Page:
Why Are Bankruptcy Exemptions So Complicated?

13 Mar Why Are Bankruptcy Exemptions So Complicated?

When youfile for bankruptcy, you get a certain amount of property that you can keep (“exempt“) and start over with. But if someonefilesand has more that that exempt / protected amount, then the non-exempt property can be sold to pay towards the debts owed.

Even if abankruptcydebtor has property over the protected allowance, they may be able to keep it if they are able to pay the overage to the creditors – either quickly inChapter 7bankruptcy,or through a 3-5 yearChapter 13 payment plan.

What you get to keep through bankruptcy is calledexempt property, and it is governed byexemption laws.

Under the pre-2005bankruptcylaws, you used theexemptionsof the state you lived in when the case was filed, even if you hadn’t lived there long. Under the current laws, what you can keep depends on where you live and how long you have lived there.

The bankruptcy law was changed in a major overhaul in 2005. One change was made so that you aren’t able toclaim the exemptions of your new stateunless you have been there at least two years.

If your former state allows non-residents to claim their exemptions then you might have to use your old state’s laws, or if you might have to use federal exemptions.

If you hadn’t lived where your bankruptcy case is filed for at least two years, thenwhat exemptions cover you are determined by a complicated formulabetween state laws and federal laws.

What is the purpose of this change? Well, presumably it is so that people about to file for bankruptcy couldn’t move to a state withbetter exemptionsand get better treatment.

The idea that the law needed to change to preventdebtorsfrommoving to get a better exemption in bankruptcy is ridiculous in most cases. It certainly was not a commonoccurrence. I would go so far as saying that it was a rare event, especially when it came to thetypical consumer debtor, and not a scenerio that I ran across as being top on most people’s list when juggling their debts.

By a typical consumer debtor, I mean regular people. People who would not describe themselves as being wealthy, who work hard to make a modest living and take care of their families, who may be middle class but have to watch their money.

The truth of the matter is that few regular people would ever think of moving because they are trying to keep property from creditors. Most regular people aren’t even aware of the differences between exemption laws – would you?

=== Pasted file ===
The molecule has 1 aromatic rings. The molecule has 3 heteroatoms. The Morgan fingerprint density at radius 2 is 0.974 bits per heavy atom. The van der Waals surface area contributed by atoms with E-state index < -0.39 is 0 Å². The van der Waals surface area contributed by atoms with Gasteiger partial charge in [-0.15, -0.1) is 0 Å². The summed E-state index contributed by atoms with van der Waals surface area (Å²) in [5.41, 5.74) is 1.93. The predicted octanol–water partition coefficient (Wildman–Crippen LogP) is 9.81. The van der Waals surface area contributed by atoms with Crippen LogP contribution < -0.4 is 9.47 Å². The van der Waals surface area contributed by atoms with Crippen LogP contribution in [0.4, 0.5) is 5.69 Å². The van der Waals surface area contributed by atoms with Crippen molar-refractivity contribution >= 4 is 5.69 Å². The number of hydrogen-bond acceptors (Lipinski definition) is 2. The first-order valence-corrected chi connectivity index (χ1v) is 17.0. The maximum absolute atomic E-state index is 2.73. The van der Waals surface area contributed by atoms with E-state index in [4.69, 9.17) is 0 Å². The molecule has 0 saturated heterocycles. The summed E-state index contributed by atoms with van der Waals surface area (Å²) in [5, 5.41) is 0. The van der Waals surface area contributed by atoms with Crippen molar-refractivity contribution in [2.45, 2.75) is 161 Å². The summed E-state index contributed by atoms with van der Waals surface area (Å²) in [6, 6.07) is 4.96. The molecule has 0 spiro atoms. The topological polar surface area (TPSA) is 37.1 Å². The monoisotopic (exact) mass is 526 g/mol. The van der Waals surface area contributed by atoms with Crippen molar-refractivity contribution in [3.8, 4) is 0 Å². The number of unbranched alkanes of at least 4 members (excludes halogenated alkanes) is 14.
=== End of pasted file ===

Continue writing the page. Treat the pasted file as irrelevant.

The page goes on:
Few consumer debtors filing Chapter 7 or Chapter 13 bankruptcy have assets of value enough to even consider such a drastic measure.

Even if someone was aware thatanother state’s property exemptionswere better, a move would require money – which most bankruptcy debtors don’t have! Not to mention having to leave their homes and jobs behind. This just isn’t the type of hardship most debtors and their families would do.

The irony is that those who would have assets ofenoughvalue to consider moving to protect, are also more likelyto be wealthierand theywon’t necessarily bedeterredby the two years. They may havehave the ability to plan for the two years it will take if they do want to move toprotect their assets. However, many already figured out ways to protect andshieldtheir property from creditors.

But the bottom line is that for many people filing for bankruptcy, you won’t need to think about moving to protect your property. If you are in financial trouble, go see a good lawyer to discuss bankruptcy and what you can keep in your state.

On the other hand, if you are thinking about moving, you should see a lawyer before you go … just in case you are moving to a state with worse exemptions that the one you currently are in. (Read my article about why to see a lawyer before you move)

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Concentrating in Consumer Bankruptcy Law since 1988; Wake Forest Law School JD 1987 Law Office of Susanne M. Robicsek since 1993, Law Clerk to Judge Rufus Reynolds, US Bankruptcy Judge for Middle District of NC; Burns Price & Arneke, PA, David Badger and Associates, PA.

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